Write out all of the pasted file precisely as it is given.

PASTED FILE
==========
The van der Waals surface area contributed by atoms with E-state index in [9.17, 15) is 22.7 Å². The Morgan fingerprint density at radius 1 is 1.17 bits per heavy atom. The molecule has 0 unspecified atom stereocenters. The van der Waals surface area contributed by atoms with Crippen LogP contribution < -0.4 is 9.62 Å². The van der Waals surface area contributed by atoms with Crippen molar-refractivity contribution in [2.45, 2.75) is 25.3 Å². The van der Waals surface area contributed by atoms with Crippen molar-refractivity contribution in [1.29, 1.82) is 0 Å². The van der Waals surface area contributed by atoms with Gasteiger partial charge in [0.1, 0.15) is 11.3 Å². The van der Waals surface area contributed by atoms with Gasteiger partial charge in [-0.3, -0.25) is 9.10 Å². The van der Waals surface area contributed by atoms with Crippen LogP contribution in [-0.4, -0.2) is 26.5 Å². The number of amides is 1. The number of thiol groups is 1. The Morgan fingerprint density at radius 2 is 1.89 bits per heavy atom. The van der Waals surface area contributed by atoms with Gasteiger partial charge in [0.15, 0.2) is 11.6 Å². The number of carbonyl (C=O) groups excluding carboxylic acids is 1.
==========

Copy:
The van der Waals surface area contributed by atoms with E-state index in [9.17, 15) is 22.7 Å². The Morgan fingerprint density at radius 1 is 1.17 bits per heavy atom. The molecule has 0 unspecified atom stereocenters. The van der Waals surface area contributed by atoms with Crippen LogP contribution < -0.4 is 9.62 Å². The van der Waals surface area contributed by atoms with Crippen molar-refractivity contribution in [2.45, 2.75) is 25.3 Å². The van der Waals surface area contributed by atoms with Crippen molar-refractivity contribution in [1.29, 1.82) is 0 Å². The van der Waals surface area contributed by atoms with Gasteiger partial charge in [0.1, 0.15) is 11.3 Å². The van der Waals surface area contributed by atoms with Gasteiger partial charge in [-0.3, -0.25) is 9.10 Å². The van der Waals surface area contributed by atoms with Crippen LogP contribution in [-0.4, -0.2) is 26.5 Å². The number of amides is 1. The number of thiol groups is 1. The Morgan fingerprint density at radius 2 is 1.89 bits per heavy atom. The van der Waals surface area contributed by atoms with Gasteiger partial charge in [0.15, 0.2) is 11.6 Å². The number of carbonyl (C=O) groups excluding carboxylic acids is 1.